It seemed like a simple ratio-type problem to me. I didn't need to use algebra or write anything down. I looked at the pattern, noted that 3W's equaled 2 L's, so to make the pattern unit have a width of 10L, I needed to line up 6 of those patterns horizontally. 3 of the patterns would measure 5 L (the 3 L's plus another 2 L's for the 3 W's). So, 2 sets of 5L and there's one axis with 6 patterns across. Then to get a length of 12L, I just need to stack up 6 more, given that the side dimensuion is 2 L each. Total, 36 of the pattern, and 5 rectangles for each pattern, and I came up with 180 total.

I could kind of see it in my head as I figured it out, but I did it a couple of times to make sure I came up with the same answer, because my mental math isn't that great.

Anonymous said...

btw,

I read this problem and didn't immediately see how I had enough info to solve it.

If I were taking the SAT, I'd skip it. I would teach anyone taking the SAT that they should *know the strategy* to answer the question by the time they've finished reading it, or they should move on and go back to it later.

The goal of SAT prep and math courses, generally, should be to study enough math that nearly all of the problems are that immediately clear to you--you know by the time you've finished reading them how you're going to solve them.

First thing to notice, as other people pointed out, is that 2L = 3W, so W = 2L/3. If I were doing this under SAT time constraints, I'd decide that working with fractions all the way through is "icky" and slows you down.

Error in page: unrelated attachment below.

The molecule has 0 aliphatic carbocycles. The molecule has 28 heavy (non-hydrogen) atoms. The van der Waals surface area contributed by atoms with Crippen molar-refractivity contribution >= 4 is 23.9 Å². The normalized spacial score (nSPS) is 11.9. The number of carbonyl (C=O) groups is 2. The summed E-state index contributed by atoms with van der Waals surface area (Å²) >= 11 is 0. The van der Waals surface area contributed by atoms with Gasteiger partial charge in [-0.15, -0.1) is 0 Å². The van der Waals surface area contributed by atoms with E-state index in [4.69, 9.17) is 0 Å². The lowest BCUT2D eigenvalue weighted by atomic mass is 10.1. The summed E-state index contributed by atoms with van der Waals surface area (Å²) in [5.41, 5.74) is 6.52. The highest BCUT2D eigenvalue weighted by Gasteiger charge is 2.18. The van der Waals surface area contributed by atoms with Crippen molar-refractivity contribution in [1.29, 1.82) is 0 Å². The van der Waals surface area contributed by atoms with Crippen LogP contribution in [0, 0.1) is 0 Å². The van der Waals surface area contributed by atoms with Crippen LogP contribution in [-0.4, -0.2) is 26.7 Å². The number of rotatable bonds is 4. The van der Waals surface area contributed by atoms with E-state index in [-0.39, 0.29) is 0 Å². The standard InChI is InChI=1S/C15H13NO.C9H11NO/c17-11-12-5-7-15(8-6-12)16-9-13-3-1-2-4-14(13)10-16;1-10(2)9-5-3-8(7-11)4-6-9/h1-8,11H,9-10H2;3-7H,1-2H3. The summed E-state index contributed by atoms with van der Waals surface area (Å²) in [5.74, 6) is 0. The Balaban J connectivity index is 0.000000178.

So let's call L = 3M, making W = 2M. The pattern area is (2L) x (L+W), or 6M x 5M. The larger area we're trying to cover is 12L x 10L, or 36M x 30M.

We need (36M x 30M)/(6M x 5M) = 36 patterns to fill the larger area. Each pattern has 5 rectangles, so we need 36 x 5 = 180 rectangles to fill the area.

No way would I have skipped this on the SAT. Although, truth be told, I probably would have rushed it and forgotten to multiply by 5 at the end!

ChemProf said...

Barry -- yeah, we did! When I read over yours at first I didn't quite see it.

I'd also agree with Allison that I'd probably skip it on the SAT (but I am crummy at spatial stuff -- can't pack a trunk either). If you do all the problems that you can do immediately, then you'll have time at the end for those that you have to think about. You need to average about a minute per problem, but some problems should take you much less than that.

I also thought that W was 1/2 of L at first, just looking at the picture.

lgm said...

I solved this one similarly to palisadesk. With a length of 12L, and each quilt block 2L long, figured it would be 12/2= 6 quilt blocks long. Now to find out how many fit across. Observe 2L=3W. So, do it the easy way, avoiding fractions, and work with multiples of 3W. 3 quilt blocks is w+l+w+l+w+l= 3w+3L =2L+3L=5L. It needs to be 10L wide, so that's 6 quilt blocks needed. 6 long by 6 wide is 36 q blocks altogether. 5 rectangles per block means 36x5 or 180 rectangles needed.